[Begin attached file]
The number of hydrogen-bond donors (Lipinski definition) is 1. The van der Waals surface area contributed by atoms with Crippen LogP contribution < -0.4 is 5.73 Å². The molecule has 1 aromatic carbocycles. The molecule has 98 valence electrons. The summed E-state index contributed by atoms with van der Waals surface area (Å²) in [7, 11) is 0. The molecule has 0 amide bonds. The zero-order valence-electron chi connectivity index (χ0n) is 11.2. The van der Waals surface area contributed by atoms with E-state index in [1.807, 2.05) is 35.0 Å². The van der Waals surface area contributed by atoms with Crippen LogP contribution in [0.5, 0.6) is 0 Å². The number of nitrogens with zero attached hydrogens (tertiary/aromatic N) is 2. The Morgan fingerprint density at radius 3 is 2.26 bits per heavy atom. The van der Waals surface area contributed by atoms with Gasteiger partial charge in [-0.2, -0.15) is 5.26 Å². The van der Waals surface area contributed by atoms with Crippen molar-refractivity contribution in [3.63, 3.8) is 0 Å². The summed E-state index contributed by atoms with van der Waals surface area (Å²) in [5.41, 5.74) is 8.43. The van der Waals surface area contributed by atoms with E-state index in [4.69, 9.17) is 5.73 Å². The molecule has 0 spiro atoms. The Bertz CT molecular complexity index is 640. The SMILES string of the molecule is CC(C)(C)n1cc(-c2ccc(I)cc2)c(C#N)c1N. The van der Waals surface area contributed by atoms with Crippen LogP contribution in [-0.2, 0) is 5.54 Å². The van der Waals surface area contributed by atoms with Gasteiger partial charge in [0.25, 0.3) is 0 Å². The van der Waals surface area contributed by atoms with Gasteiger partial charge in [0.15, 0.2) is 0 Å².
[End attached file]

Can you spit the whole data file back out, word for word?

The number of hydrogen-bond donors (Lipinski definition) is 1. The van der Waals surface area contributed by atoms with Crippen LogP contribution < -0.4 is 5.73 Å². The molecule has 1 aromatic carbocycles. The molecule has 98 valence electrons. The summed E-state index contributed by atoms with van der Waals surface area (Å²) in [7, 11) is 0. The molecule has 0 amide bonds. The zero-order valence-electron chi connectivity index (χ0n) is 11.2. The van der Waals surface area contributed by atoms with E-state index in [1.807, 2.05) is 35.0 Å². The van der Waals surface area contributed by atoms with Crippen LogP contribution in [0.5, 0.6) is 0 Å². The number of nitrogens with zero attached hydrogens (tertiary/aromatic N) is 2. The Morgan fingerprint density at radius 3 is 2.26 bits per heavy atom. The van der Waals surface area contributed by atoms with Gasteiger partial charge in [-0.2, -0.15) is 5.26 Å². The van der Waals surface area contributed by atoms with Crippen molar-refractivity contribution in [3.63, 3.8) is 0 Å². The summed E-state index contributed by atoms with van der Waals surface area (Å²) in [5.41, 5.74) is 8.43. The van der Waals surface area contributed by atoms with E-state index in [4.69, 9.17) is 5.73 Å². The molecule has 0 spiro atoms. The Bertz CT molecular complexity index is 640. The SMILES string of the molecule is CC(C)(C)n1cc(-c2ccc(I)cc2)c(C#N)c1N. The van der Waals surface area contributed by atoms with Crippen LogP contribution in [-0.2, 0) is 5.54 Å². The van der Waals surface area contributed by atoms with Gasteiger partial charge in [0.25, 0.3) is 0 Å². The van der Waals surface area contributed by atoms with Gasteiger partial charge in [0.15, 0.2) is 0 Å².